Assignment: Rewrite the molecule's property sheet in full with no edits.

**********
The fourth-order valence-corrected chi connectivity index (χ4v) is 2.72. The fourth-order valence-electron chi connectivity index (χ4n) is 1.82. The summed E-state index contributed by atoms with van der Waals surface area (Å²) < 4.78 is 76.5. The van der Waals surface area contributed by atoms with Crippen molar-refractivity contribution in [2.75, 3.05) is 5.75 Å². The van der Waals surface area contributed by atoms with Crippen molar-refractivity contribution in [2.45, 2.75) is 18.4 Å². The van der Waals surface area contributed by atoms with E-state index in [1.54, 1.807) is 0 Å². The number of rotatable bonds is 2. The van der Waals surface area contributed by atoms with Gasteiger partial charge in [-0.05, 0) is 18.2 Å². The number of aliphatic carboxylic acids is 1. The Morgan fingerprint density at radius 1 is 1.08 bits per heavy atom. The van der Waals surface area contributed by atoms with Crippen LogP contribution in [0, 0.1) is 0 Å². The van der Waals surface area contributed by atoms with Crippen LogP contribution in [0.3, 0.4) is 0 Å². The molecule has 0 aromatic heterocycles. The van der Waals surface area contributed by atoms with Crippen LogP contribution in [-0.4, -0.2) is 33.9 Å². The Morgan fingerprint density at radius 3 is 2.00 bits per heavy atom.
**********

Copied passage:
The fourth-order valence-corrected chi connectivity index (χ4v) is 2.72. The fourth-order valence-electron chi connectivity index (χ4n) is 1.82. The summed E-state index contributed by atoms with van der Waals surface area (Å²) < 4.78 is 76.5. The van der Waals surface area contributed by atoms with Crippen molar-refractivity contribution in [2.75, 3.05) is 5.75 Å². The van der Waals surface area contributed by atoms with Crippen molar-refractivity contribution in [2.45, 2.75) is 18.4 Å². The van der Waals surface area contributed by atoms with E-state index in [1.54, 1.807) is 0 Å². The number of rotatable bonds is 2. The van der Waals surface area contributed by atoms with Gasteiger partial charge in [-0.05, 0) is 18.2 Å². The number of aliphatic carboxylic acids is 1. The Morgan fingerprint density at radius 1 is 1.08 bits per heavy atom. The van der Waals surface area contributed by atoms with Crippen LogP contribution in [0, 0.1) is 0 Å². The van der Waals surface area contributed by atoms with Crippen LogP contribution in [0.3, 0.4) is 0 Å². The molecule has 0 aromatic heterocycles. The van der Waals surface area contributed by atoms with Crippen LogP contribution in [-0.4, -0.2) is 33.9 Å². The Morgan fingerprint density at radius 3 is 2.00 bits per heavy atom.